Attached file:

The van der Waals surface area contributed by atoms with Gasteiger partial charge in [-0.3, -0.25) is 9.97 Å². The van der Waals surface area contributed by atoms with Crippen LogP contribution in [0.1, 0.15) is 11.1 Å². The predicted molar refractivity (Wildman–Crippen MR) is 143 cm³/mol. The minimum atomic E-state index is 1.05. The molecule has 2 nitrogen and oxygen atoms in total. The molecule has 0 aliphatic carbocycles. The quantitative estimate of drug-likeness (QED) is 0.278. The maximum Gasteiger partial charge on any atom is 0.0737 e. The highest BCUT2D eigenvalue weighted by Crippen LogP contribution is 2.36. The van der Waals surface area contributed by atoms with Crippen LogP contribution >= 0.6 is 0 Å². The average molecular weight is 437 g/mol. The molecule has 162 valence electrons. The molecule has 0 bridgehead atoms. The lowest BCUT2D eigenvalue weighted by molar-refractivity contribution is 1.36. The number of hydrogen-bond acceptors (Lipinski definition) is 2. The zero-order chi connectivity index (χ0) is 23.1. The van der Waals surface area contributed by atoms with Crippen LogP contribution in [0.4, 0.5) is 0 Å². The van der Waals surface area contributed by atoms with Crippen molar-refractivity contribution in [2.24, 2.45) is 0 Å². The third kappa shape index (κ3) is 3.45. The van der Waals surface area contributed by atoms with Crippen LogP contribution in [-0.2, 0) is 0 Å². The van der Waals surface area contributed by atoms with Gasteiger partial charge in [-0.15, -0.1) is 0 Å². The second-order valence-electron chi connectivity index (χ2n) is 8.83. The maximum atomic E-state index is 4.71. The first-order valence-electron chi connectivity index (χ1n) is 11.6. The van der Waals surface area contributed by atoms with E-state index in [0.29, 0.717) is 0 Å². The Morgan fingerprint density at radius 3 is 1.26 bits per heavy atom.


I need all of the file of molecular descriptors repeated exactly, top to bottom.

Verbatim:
The van der Waals surface area contributed by atoms with Gasteiger partial charge in [-0.3, -0.25) is 9.97 Å². The van der Waals surface area contributed by atoms with Crippen LogP contribution in [0.1, 0.15) is 11.1 Å². The predicted molar refractivity (Wildman–Crippen MR) is 143 cm³/mol. The minimum atomic E-state index is 1.05. The molecule has 2 nitrogen and oxygen atoms in total. The molecule has 0 aliphatic carbocycles. The quantitative estimate of drug-likeness (QED) is 0.278. The maximum Gasteiger partial charge on any atom is 0.0737 e. The highest BCUT2D eigenvalue weighted by Crippen LogP contribution is 2.36. The van der Waals surface area contributed by atoms with Crippen LogP contribution >= 0.6 is 0 Å². The average molecular weight is 437 g/mol. The molecule has 162 valence electrons. The molecule has 0 bridgehead atoms. The lowest BCUT2D eigenvalue weighted by molar-refractivity contribution is 1.36. The number of hydrogen-bond acceptors (Lipinski definition) is 2. The zero-order chi connectivity index (χ0) is 23.1. The van der Waals surface area contributed by atoms with Crippen LogP contribution in [0.4, 0.5) is 0 Å². The van der Waals surface area contributed by atoms with Crippen molar-refractivity contribution in [2.24, 2.45) is 0 Å². The third kappa shape index (κ3) is 3.45. The van der Waals surface area contributed by atoms with Crippen LogP contribution in [-0.2, 0) is 0 Å². The van der Waals surface area contributed by atoms with Gasteiger partial charge in [-0.15, -0.1) is 0 Å². The second-order valence-electron chi connectivity index (χ2n) is 8.83. The maximum atomic E-state index is 4.71. The first-order valence-electron chi connectivity index (χ1n) is 11.6. The van der Waals surface area contributed by atoms with E-state index in [0.29, 0.717) is 0 Å². The Morgan fingerprint density at radius 3 is 1.26 bits per heavy atom.